Monday, December 03, 2007
Loyal readers of Thought Experiments will know that I saw it coming. Gordon Brown, I kept saying, is a Bad Thing. As, in power, his shortcomings became apparent, I noted how his supporters remained in denial. Everybody had gone into counselling mode - 'Look, Gordon, this is what you must do to get over this.' This phase persists but is now rapidly being superseded by the 'face it, the guy's a write-off' posture. People are beginning to think about Brown in the past tense and columnists who normally hedge their bets are simply tearing chunks out of the man - see Matthew d'Ancona and Andrew Rawnsley. The Rawnsley revelation about a Brown-Blair meeting is downright disturbing. In one version Brown stormed out saying, 'I'll get you over the peerages.' Blair was so shocked by his behaviour that he informed Gus O'Donnell, the cabinet secretary - whether to get it on the record or to beef up his own security and move his family to a secure location is not clear. But still there are people who persist in believing Brown can be remade into the man they thought he was. For these people I offer a brief lesson in political science. Most humans have spent their lives in political systems like that of Sudan or Syria - corrupt, tribal but, with luck, sufficiently incompetent to allow people to construct tolerable lives, though always at risk of the violent deaths of themselves and their families. Occasional outbreaks of a more civilised way of life - like ours now - are rare and cherishable. Such idylls may appear to have some rational ideological content, like the foundational narrative of the US, but, in truth, they are the product of luck combined with the insights of a few good people. (Whether artists of genius are also required is an open question, though I hope so.) These people do not come up with theories, ideas or initiatives, they do not suffer from the illusion that they can improve things even further with bright ideas. They simply take the view that the important things is not to make matters worse - in a civilised society the downside is always a much greater risk than the upside because the downside is the default condition, the human norm. Modern politics requires that such people pretend to have bright ideas - 'I won't make things worse,' is not much of a slogan, though I'd vote for it. The important thing is that, once in power, they do as little as possible. Brown is not one of these people. He believes in bright ideas cooked up in rooms with his Little Sods. His supporters, meanwhile, persist in telling him to do more, in spite of the clear evidence that the more he does the worse he gets. He is, in short, dangerous, but, happily, he'll never now be elected.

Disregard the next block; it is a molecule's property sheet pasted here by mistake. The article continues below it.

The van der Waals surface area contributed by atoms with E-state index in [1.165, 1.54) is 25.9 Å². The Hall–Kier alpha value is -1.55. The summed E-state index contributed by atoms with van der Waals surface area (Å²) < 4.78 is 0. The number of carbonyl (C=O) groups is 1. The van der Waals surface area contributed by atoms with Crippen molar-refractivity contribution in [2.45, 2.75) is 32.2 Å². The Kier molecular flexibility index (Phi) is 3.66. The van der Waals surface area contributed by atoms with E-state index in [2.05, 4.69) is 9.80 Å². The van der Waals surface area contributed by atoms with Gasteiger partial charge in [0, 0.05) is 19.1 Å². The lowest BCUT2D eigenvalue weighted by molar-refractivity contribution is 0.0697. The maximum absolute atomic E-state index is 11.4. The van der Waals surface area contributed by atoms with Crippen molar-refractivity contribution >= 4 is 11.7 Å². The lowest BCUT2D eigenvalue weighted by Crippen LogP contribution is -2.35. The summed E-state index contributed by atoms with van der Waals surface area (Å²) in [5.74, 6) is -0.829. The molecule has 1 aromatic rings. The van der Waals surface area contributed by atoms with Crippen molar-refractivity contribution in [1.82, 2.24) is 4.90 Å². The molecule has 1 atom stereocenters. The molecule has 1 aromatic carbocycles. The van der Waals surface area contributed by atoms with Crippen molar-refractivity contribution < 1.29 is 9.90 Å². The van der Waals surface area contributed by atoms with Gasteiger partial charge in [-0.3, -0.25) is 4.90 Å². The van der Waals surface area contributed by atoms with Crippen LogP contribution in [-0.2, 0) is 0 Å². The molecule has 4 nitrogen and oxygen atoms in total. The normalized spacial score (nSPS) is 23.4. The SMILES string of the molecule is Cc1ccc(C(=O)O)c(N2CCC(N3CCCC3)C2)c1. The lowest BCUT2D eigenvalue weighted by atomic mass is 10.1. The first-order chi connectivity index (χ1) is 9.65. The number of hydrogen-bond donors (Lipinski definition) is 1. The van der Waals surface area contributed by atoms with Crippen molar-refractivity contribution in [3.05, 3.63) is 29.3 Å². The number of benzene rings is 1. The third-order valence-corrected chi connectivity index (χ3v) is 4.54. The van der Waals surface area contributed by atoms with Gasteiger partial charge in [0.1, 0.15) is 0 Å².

Posted by Bryan Appleyard at 8:12 am